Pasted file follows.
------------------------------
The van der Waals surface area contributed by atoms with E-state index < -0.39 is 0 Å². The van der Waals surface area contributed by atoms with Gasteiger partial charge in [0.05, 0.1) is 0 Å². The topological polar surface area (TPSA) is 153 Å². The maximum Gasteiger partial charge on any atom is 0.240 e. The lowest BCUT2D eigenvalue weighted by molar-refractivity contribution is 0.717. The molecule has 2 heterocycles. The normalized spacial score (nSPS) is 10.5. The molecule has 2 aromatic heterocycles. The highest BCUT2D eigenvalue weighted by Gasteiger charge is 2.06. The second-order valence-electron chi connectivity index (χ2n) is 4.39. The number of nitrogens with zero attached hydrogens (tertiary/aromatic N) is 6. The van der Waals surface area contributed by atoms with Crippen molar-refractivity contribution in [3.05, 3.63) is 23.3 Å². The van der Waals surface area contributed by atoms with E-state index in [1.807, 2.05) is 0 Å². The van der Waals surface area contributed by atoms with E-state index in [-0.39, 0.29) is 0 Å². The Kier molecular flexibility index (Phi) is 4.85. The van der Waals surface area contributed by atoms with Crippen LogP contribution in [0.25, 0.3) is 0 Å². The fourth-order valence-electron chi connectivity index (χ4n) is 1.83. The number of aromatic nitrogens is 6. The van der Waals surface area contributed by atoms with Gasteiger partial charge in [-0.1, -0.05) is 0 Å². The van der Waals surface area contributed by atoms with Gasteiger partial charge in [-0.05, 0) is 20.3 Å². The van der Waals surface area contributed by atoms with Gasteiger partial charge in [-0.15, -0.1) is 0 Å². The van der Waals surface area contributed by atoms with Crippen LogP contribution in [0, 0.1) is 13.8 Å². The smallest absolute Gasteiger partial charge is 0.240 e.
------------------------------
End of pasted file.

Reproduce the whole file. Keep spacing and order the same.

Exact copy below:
The van der Waals surface area contributed by atoms with E-state index < -0.39 is 0 Å². The van der Waals surface area contributed by atoms with Gasteiger partial charge in [0.05, 0.1) is 0 Å². The topological polar surface area (TPSA) is 153 Å². The maximum Gasteiger partial charge on any atom is 0.240 e. The lowest BCUT2D eigenvalue weighted by molar-refractivity contribution is 0.717. The molecule has 2 heterocycles. The normalized spacial score (nSPS) is 10.5. The molecule has 2 aromatic heterocycles. The highest BCUT2D eigenvalue weighted by Gasteiger charge is 2.06. The second-order valence-electron chi connectivity index (χ2n) is 4.39. The number of nitrogens with zero attached hydrogens (tertiary/aromatic N) is 6. The van der Waals surface area contributed by atoms with Crippen molar-refractivity contribution in [3.05, 3.63) is 23.3 Å². The van der Waals surface area contributed by atoms with E-state index in [1.807, 2.05) is 0 Å². The van der Waals surface area contributed by atoms with E-state index in [-0.39, 0.29) is 0 Å². The Kier molecular flexibility index (Phi) is 4.85. The van der Waals surface area contributed by atoms with Crippen LogP contribution in [0.25, 0.3) is 0 Å². The fourth-order valence-electron chi connectivity index (χ4n) is 1.83. The number of aromatic nitrogens is 6. The van der Waals surface area contributed by atoms with Gasteiger partial charge in [-0.1, -0.05) is 0 Å². The van der Waals surface area contributed by atoms with Gasteiger partial charge in [-0.05, 0) is 20.3 Å². The van der Waals surface area contributed by atoms with Gasteiger partial charge in [-0.15, -0.1) is 0 Å². The van der Waals surface area contributed by atoms with Crippen LogP contribution in [0, 0.1) is 13.8 Å². The smallest absolute Gasteiger partial charge is 0.240 e.